“Between Two Passports: The Formation of Ottoman Nationality and the Greek Population Question, 1830-1875” organized by the Department of History.
Time: 16.30 (Ankara Time Zone)
Speaker: Berke Torunoğlu, Ph.D
To request the event link, please contact to the department.
Dr. Torunoğlu argues through the example of the Ottoman plans for the deportation of Greeks in 1869, that the Ottoman Naturalization Law of 1869 did not intend to create a more inclusive imperial identity; rather it aimed to establish and maintain the control of the state over the subject peoples, by facilitating expatriation, displacement, naturalization, and the loss of subjecthood. In their attempts to modernize sociopolitical orders that had come to seem backward by mid-century, Ottoman bureaucrats tried to adopt models regarded as successful in the West. To this end, they decoupled subjecthood from older ascriptive categories—i.e., ethnic, social, or confessional status— replacing them with more universal civic definitions.
Through examination of individual cases as well as bureaucratic and diplomatic correspondence, this lecture explores the practical ramifications of the Ottoman Naturalization Law for the “Neo- Hellene” population of the Empire. This new law sought to identify, and ultimately expel, select ethno-religious communities deemed to be “undesirable.” In the 1860s, the Ottoman state faced a constant threat of separatism from non-Muslim populations, and reacted by creating an exclusivist imperial nationality and denaturalizing those populations. Most importantly, this denaturalization process would entail the deportation (tebʿid) of significant portions of the native Ottoman population, most of whom were Greeks by nationality. My paper contextualizes this “Neo-Hellene” problem of the Ottoman state beginning in the 1830s, and provides a detailed analysis of the expulsion plans of 1868, outlined in hundreds of pages of commission reports prepared by Ottoman officials.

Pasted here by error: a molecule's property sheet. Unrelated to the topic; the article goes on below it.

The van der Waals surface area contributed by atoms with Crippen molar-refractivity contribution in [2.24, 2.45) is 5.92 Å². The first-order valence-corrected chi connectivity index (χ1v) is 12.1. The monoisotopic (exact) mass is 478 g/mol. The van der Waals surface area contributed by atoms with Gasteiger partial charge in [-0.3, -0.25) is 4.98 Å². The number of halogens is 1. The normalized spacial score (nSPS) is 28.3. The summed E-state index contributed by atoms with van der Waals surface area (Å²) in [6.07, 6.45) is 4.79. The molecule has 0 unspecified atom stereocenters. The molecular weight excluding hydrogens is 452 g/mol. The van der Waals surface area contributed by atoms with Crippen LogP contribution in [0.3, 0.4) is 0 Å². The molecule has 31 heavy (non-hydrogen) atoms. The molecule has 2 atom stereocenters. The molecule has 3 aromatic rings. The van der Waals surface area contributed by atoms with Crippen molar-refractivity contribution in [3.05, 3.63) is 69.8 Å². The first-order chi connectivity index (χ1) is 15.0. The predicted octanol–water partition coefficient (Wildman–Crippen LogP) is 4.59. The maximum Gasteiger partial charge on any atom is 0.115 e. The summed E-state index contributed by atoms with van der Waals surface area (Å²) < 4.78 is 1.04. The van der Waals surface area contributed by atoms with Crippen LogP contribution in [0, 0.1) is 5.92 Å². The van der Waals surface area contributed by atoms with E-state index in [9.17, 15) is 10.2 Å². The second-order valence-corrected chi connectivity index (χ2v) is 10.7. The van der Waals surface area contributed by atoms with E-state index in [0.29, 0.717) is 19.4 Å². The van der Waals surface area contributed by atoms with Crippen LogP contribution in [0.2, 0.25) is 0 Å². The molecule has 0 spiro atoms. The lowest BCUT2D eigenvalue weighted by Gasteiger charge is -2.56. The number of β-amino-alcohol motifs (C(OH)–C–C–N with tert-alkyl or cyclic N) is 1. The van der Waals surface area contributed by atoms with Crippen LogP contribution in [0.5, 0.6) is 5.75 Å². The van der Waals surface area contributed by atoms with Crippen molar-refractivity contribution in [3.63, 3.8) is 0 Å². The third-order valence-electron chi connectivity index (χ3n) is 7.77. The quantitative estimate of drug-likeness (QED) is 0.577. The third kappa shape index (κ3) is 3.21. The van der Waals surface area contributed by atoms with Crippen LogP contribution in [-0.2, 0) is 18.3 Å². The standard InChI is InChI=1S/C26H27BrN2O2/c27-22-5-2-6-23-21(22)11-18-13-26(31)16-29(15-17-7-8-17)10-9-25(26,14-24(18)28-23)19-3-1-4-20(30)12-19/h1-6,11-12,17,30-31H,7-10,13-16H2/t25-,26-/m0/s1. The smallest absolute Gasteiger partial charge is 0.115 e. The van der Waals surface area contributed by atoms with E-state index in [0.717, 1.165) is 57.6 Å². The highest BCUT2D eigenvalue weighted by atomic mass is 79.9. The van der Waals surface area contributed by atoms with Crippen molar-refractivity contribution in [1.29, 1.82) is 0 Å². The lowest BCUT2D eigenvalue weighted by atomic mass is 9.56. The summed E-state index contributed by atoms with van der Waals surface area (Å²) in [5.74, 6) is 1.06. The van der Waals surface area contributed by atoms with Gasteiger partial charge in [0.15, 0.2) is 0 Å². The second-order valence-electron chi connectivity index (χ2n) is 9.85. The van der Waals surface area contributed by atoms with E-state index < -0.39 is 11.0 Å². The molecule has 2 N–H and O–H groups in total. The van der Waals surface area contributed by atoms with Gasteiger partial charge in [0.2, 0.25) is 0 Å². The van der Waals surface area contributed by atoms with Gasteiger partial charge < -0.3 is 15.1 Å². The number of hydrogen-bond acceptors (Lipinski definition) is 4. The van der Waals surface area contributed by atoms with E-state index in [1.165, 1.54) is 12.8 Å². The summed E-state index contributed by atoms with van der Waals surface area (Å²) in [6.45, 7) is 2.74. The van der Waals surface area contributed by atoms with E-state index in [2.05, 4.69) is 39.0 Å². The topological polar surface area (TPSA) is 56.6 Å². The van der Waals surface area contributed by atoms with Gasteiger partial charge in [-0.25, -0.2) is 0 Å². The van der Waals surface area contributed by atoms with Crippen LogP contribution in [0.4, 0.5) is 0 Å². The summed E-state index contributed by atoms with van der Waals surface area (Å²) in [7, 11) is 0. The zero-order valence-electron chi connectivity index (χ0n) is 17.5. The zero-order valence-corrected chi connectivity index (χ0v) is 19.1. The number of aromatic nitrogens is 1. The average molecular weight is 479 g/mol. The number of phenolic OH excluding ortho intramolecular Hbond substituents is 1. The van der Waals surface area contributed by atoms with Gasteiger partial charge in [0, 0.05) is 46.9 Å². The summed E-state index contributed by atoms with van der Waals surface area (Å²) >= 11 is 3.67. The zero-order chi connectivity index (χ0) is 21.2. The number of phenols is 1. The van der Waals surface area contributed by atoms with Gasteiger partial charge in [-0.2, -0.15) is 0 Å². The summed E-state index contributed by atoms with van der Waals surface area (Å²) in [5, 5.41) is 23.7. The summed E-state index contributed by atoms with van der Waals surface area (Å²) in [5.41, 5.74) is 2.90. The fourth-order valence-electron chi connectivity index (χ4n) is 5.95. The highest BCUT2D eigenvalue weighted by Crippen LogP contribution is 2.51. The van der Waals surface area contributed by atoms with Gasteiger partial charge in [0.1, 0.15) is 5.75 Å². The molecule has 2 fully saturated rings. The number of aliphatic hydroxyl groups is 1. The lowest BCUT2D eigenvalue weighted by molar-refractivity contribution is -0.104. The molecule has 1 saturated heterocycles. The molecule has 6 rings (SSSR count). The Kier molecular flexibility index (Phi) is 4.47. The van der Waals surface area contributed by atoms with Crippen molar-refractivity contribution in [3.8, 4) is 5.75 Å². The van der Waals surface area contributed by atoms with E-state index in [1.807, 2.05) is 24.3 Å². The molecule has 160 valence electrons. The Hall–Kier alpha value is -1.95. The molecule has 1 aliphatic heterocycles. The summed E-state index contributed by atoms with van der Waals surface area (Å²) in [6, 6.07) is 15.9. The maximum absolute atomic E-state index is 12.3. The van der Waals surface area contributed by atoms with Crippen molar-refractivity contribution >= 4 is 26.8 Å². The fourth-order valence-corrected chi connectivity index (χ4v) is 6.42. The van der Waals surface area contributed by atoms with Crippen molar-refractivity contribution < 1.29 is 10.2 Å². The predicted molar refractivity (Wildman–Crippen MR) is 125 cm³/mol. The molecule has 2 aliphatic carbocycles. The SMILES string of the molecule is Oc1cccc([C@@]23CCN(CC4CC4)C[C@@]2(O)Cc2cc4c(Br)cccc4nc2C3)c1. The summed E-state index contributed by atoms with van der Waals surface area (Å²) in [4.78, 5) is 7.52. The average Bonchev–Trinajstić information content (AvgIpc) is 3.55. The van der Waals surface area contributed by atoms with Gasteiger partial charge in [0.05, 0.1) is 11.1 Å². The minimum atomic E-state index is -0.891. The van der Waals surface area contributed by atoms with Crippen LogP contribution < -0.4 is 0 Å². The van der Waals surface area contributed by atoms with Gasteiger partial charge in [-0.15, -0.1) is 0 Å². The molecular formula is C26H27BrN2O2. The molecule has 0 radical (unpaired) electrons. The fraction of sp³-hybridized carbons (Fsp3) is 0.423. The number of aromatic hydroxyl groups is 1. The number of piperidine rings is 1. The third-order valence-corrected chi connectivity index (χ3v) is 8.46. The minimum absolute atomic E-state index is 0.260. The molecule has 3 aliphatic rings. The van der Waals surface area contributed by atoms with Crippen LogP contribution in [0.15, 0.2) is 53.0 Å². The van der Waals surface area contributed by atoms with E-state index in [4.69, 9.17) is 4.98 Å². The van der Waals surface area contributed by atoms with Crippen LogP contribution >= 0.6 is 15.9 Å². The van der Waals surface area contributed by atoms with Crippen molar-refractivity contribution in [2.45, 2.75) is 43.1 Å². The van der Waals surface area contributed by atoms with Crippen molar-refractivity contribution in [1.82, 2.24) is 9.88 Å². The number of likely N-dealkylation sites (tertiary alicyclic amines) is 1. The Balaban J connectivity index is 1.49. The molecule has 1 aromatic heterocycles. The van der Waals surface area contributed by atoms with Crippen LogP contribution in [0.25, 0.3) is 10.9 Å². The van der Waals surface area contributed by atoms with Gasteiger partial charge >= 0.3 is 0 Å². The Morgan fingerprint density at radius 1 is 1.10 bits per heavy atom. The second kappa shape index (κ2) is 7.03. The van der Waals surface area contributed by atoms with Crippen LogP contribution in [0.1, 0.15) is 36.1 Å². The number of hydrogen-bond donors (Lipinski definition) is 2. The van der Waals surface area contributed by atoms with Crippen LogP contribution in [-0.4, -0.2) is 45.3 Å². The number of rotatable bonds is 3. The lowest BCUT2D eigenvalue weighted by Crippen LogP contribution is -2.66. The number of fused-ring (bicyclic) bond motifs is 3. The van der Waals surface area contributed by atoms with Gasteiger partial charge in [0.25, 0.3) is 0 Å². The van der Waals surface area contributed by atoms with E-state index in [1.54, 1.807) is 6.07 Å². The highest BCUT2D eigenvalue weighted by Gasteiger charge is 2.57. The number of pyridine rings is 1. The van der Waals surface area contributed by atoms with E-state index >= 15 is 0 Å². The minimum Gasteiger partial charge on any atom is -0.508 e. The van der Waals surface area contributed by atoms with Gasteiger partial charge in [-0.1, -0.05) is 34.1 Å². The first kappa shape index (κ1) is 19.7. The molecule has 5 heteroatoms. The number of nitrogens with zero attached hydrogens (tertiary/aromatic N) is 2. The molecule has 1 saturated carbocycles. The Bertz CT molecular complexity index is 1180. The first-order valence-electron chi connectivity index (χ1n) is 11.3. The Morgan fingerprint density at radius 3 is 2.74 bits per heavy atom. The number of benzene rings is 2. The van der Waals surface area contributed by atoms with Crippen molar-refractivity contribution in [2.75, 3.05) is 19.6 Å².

Bio – Berke Torunoğlu :
Berke Torunoglu is a historian specializing in the social and political history of the modern Middle East, with a particular focus on the history of the Ottoman Empire.
His first book, Murder in Salonika 1876: A Tale of Apostasy and International Crisis (Gorgias Press, 2012) was a study focusing on the events surrounding the murder of French and German consuls at Salonika in May 1876, and the following international crisis.
His current book project, tentatively titled Estranged Subjects of the State Neo-Hellenes and Neo-Russians in the Ottoman Empire 1830-1876, examines the formation of Ottoman nationality during the Tanzimat era. It argues that Ottoman nationality developed through an iterative process aimed at the containment and retention of individual subjects of the state, whose adopted nationalities posed a problem to the state’s control.
He holds a PhD in Modern Middle East History from the University of Wisconsin-Madison. Currently at the University of Tennessee-Knoxville, he is teaching courses on Ottoman, Middle Eastern, and World histories. Before coming to Knoxville, Berke Torunoglu was a post-doctoral research fellow at the Seeger Center for Hellenic Studies at Princeton University.